Maryland’s Ethics Dunce State Senator, Len Bias, And Statue Ethics

The late Len Bias. No hero he.

The late Len Bias. No hero he.

Maryland State Sen. Victor R. Ramirez (D-Prince George’s County) has introduced a bill to designate state funds to erect a statue of Len Bias, a former University of Maryland basketball star, at Northwestern High School in Hyattsville, Md. Bias, a graduate of the school, died in 1986 of cocaine intoxication less than two days after he was drafted s by the NBA’s Boston Celtics, shocking the area and the nation. Ramirez’s efforts, as well as a recent decision to name another local high school after President Obama, is causing the Prince George’s County Education Board to revise and formalize its policy for such honors as statues and building names. Will an African-American kid who cut off his promising life as it was just beginning with a self-administered drug overdose be deemed worthy of immortalization, to serve as inspiration for future generations of black youth? Stay tuned.

The Stupid is strong in this one...

“Len Bias was a student athlete in Prince George’s,” Sen. Ramirez argues. “He moved the University of Maryland basketball program to new heights. He and Michael Jordan were the two best college players at that time, until he tragically died. . . . We can learn something from everything. The nation learned a lot from this unfortunate incident.” Well, if learning “a lot” from someone’s demise is the criteria for honoring them with a heroic statue, that opens up all kinds of possibilities. Good thinking, Senator! A statue of Richard Nixon reminds us that power corrupts, certainly a valuable lesson for all. A statue of Benedict Arnold teaches us the dangers of pride, and how a sense of entitlement can lead to tragic choices. And what could be more illuminating than a statue of Adam Lanza, the Newtown shooter? Maybe even one showing him mowing down those kids—such a powerful statement about gun abuse, and the failures of the mental health system! In fact, what would really be appropriate is naming a public school after him.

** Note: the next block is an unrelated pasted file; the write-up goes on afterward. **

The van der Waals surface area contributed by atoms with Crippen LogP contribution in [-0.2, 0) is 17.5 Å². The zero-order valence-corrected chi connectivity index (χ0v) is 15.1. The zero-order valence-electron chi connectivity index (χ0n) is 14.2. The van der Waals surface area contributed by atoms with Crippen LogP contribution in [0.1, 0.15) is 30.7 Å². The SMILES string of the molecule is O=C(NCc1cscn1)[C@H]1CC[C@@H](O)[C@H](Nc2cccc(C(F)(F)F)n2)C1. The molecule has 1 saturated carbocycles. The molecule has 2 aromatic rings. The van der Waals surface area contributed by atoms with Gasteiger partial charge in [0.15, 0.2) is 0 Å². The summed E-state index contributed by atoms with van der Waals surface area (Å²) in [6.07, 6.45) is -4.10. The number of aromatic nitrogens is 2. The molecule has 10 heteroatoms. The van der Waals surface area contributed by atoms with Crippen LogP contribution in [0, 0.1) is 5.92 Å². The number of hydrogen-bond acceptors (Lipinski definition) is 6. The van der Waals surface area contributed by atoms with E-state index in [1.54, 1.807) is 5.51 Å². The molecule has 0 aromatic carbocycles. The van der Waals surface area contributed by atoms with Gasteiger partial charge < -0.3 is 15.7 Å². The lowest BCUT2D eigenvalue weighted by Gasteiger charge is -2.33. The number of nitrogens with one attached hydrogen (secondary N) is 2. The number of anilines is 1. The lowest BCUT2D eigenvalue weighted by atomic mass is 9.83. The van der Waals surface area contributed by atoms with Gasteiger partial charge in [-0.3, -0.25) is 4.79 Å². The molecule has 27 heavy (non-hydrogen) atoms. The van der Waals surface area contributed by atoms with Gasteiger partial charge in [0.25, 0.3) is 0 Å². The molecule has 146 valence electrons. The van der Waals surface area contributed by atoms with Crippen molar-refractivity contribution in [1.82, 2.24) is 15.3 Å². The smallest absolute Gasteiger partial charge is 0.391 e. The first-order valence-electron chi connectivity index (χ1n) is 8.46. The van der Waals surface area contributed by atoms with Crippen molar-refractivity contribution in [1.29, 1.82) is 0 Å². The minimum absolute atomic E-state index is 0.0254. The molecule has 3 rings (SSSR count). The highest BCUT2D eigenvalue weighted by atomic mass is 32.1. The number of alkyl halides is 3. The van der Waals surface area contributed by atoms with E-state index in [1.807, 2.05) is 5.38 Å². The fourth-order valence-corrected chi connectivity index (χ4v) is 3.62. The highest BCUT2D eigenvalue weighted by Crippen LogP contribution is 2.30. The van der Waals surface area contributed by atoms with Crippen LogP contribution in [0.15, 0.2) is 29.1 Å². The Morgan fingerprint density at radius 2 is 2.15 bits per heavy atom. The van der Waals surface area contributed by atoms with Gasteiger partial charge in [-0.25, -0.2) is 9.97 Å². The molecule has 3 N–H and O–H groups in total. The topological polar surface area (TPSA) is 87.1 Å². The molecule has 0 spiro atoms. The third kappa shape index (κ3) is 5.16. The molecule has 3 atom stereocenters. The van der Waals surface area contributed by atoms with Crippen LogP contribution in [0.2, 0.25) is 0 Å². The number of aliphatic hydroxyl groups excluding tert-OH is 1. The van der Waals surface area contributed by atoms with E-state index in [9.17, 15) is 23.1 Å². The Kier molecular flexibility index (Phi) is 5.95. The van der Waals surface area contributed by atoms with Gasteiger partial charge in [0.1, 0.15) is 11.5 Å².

By the end of his life, Len Bias was no hero or role model, and he deserves no honor for knowingly breaking drug laws and getting himself killed while disappointing legions of fans and supporters. Erecting a statue to Bias would be just one more step in society’s capitulation to the seductive, and destructive, appeal of the drug culture, and the elimination of the vitally important societal stigma attached to recreational drug use. What Bias did was willful, ignorant, irresponsible and illegal, and even if that last is removed for his young admirers, the first three remain.

The County Board of Education is now going to debate the appropriateness of making a hero out of a  drug abuser and a 21 year old cocaine casualty. If they have to discuss it to answer that question, they all need to be replaced, not that the pathetic performance of their schools isn’t reason enough for that. Len Bias’s death wasn’t “a tragic incident.” A car crash is a tragic incident. Bias died because, like so many young people in Prince George’s County and elsewhere, he deliberately engaged in dangerous conduct that he knew was forbidden, and learned, the hard way, why.

Placing a triumphal statue in front of a high school is no way to discourage deadly attitudes like the one that got Bias killed…unless the design of the proposed statue shows the young man at the exact moment his heart seized and his eyes rolled back in his head.

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Facts and Graphic: Washington Post

Source: The Nation

20 thoughts on “Maryland’s Ethics Dunce State Senator, Len Bias, And Statue Ethics

  1. A statue of Benedict Arnold teaches us the dangers of pride, and how a sense of entitlement can lead to tragic choices.